Tour of Flanders

Share this post TFUPM Posted April 23, 2007 in Josie's Racing, Shop News


Pre Race it was 2.5 degrees but warmed up nicely!

We rode the last 30km of the Tour of Flanders course the day before the race itself. As soon as I got on the overly crowded roads I knew it would be a race to remember.   More than 25,000 cyclists ride the 220km mens course on the Saturday over hills, down single track roads and over sections of cobbles up to 3km long.  There are bergs (hill climbs) scattered all through the course including the dreaded Murr, which is a steep single track cobbled climb where race fields are known to be obliterated in seconds. Cycling over the finsh section of the course gave us a good idea of what the race would be like the next day and I liked what I saw!

We arrived at the race start at 9:30am in a foggy and chilly morning of 2.5 degrees.  We kitted up for our race and went to the team presentation and sign on to get introduced in front of a big crowd and loads of photographers.  After presentation the 170 starters gathered at the start and waited for the gun to go.

The race was on from the beginning and lots of breaks and loads of huge efforts out of the slow corners were necessary to keep up.  You needed to lock up the brakes at the last minutes approching corners. Then you had to use apply full effort to keep your position or gain a few bikes lengths if girls in front took a moment longer to get up to speed.  It was a crazy start and you needed to be extremely focused and a bit of luck to stay out of crashes. After around 30 k we got to the first section of cobbles which was around 2km long.  It was then that I realised just how hard it is to ride on cobbles over long distances. I wondered about my sanity when I claimed a few weeks before how much I would love to ride over the course of Paris Roubaix where the riders travel over more than 50km of cobbles over the course of the race.  I honestly don't know how they do it.

To ride cobbles you choose a big gear and sit back a little more on your saddle.  You grind over the cobbles while your body is literally being shaken to bits and your butt jumps up and down on the saddle.   I always thought riding cobbles was pretty ordinary but riding two or three k's of them at a time is something else.  No one ever told me of the extreme pain you feel in your hands and how you can barely keep hold onto the handle bars. You expect your hands will just shake right off and you'll be on the ground in no time. While riding you look ahead and hope for smooth road. Once you find it,your legs feel heavy but your bike is floating.  You have claws for hands because you can't even open your fingers for some time. Though I've never had arthritis it seems to be the only thing I could think to compare it to!  It's so painful.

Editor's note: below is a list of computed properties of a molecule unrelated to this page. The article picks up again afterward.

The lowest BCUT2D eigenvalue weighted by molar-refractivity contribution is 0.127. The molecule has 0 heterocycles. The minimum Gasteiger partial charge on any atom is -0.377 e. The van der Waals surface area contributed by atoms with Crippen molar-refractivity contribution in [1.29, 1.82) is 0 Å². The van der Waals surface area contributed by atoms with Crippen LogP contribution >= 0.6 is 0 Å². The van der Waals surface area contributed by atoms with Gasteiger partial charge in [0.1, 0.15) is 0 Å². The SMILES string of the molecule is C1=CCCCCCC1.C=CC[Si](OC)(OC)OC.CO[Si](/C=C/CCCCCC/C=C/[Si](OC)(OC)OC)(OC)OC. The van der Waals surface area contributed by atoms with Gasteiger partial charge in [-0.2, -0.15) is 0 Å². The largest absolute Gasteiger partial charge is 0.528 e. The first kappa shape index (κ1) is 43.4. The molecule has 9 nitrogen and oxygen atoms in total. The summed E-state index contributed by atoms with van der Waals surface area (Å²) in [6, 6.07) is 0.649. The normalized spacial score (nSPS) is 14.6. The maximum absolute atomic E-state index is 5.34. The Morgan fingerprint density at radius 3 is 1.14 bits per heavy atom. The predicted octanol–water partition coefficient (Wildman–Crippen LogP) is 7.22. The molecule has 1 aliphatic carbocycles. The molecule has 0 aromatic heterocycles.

After finishing the cobble sections we came upon the mighty Murr and the field split to pieces as girls dropped wheels up and down the climb. Not long after the Murr we climbed up the long cobbled drag of the Bosberg, which was another painful experience. After that punishment I ended up being in the second pack and waited it out a little for an opportune time to try for a break away to bridge packs.  I got away with an Italian rider and we managed to swap off for 3-4k and bring in the front pack a little before we were caught from behind.  In the last 5 k I sat within the pack and then finished 38th, and around 30 seconds behind the first finishers.  I was a little disappointed in 38th but to place that well in my first Flanders, a classic race in the history of cycling is probably not so bad.

After the women's finish we hung around for the finish of the men's race which was great because it was huge!  I had thought the spectators on the course and at the finish were pretty decent for the women's race but I was knocked out when busloads of people started getting dropped off around 30mins from the finish of the men's.  The place was super crowded and the air electrifying as we saw the nail biting, two man lead keep a 12 man pack at bay for a two man sprint finish between the Italian, Allessandro Ballan and Belgium's own Leif Hoste.  Ballan finished as the top man and it was an exciting and inspiring time. We all watched grinning from ear to ear.

While it was an awesome experience it also brought a lot of truths home for us women.  We would have had under 1/20th of the crowd at our finish and that night on TV we watch for some time as they talked about the men's race and it's winner and the women's race or winner Nicole Cooke did not even get a mention.

Mens Sprint Finish

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